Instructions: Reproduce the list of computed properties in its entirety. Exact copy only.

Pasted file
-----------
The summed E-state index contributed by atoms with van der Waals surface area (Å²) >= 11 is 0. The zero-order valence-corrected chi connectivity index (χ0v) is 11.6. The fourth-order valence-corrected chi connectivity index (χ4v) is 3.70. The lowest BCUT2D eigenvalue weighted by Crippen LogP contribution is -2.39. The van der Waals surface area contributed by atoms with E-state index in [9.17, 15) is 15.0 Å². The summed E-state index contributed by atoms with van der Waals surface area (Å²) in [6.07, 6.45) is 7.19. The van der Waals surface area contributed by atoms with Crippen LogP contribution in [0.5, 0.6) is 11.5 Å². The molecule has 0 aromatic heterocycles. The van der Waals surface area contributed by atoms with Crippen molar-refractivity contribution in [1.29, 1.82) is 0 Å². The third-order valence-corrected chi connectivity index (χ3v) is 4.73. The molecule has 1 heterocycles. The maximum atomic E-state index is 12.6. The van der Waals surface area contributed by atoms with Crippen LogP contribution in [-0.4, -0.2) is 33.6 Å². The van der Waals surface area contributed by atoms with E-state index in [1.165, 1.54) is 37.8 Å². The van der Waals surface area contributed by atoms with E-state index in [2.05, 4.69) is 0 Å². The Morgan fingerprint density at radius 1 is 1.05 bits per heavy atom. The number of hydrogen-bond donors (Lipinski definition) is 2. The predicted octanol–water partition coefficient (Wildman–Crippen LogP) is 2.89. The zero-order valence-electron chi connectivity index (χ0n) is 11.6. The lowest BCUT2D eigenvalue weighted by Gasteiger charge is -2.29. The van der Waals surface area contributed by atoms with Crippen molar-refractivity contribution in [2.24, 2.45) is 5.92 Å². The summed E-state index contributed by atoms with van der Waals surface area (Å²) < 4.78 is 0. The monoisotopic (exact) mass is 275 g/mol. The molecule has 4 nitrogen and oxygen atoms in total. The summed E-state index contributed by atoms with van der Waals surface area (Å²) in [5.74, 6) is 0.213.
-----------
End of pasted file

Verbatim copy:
The summed E-state index contributed by atoms with van der Waals surface area (Å²) >= 11 is 0. The zero-order valence-corrected chi connectivity index (χ0v) is 11.6. The fourth-order valence-corrected chi connectivity index (χ4v) is 3.70. The lowest BCUT2D eigenvalue weighted by Crippen LogP contribution is -2.39. The van der Waals surface area contributed by atoms with E-state index in [9.17, 15) is 15.0 Å². The summed E-state index contributed by atoms with van der Waals surface area (Å²) in [6.07, 6.45) is 7.19. The van der Waals surface area contributed by atoms with Crippen LogP contribution in [0.5, 0.6) is 11.5 Å². The molecule has 0 aromatic heterocycles. The van der Waals surface area contributed by atoms with Crippen molar-refractivity contribution in [1.29, 1.82) is 0 Å². The third-order valence-corrected chi connectivity index (χ3v) is 4.73. The molecule has 1 heterocycles. The maximum atomic E-state index is 12.6. The van der Waals surface area contributed by atoms with Crippen LogP contribution in [-0.4, -0.2) is 33.6 Å². The van der Waals surface area contributed by atoms with E-state index in [1.165, 1.54) is 37.8 Å². The van der Waals surface area contributed by atoms with E-state index in [2.05, 4.69) is 0 Å². The Morgan fingerprint density at radius 1 is 1.05 bits per heavy atom. The number of hydrogen-bond donors (Lipinski definition) is 2. The predicted octanol–water partition coefficient (Wildman–Crippen LogP) is 2.89. The zero-order valence-electron chi connectivity index (χ0n) is 11.6. The lowest BCUT2D eigenvalue weighted by Gasteiger charge is -2.29. The van der Waals surface area contributed by atoms with Crippen molar-refractivity contribution in [2.24, 2.45) is 5.92 Å². The summed E-state index contributed by atoms with van der Waals surface area (Å²) < 4.78 is 0. The monoisotopic (exact) mass is 275 g/mol. The molecule has 4 nitrogen and oxygen atoms in total. The summed E-state index contributed by atoms with van der Waals surface area (Å²) in [5.74, 6) is 0.213.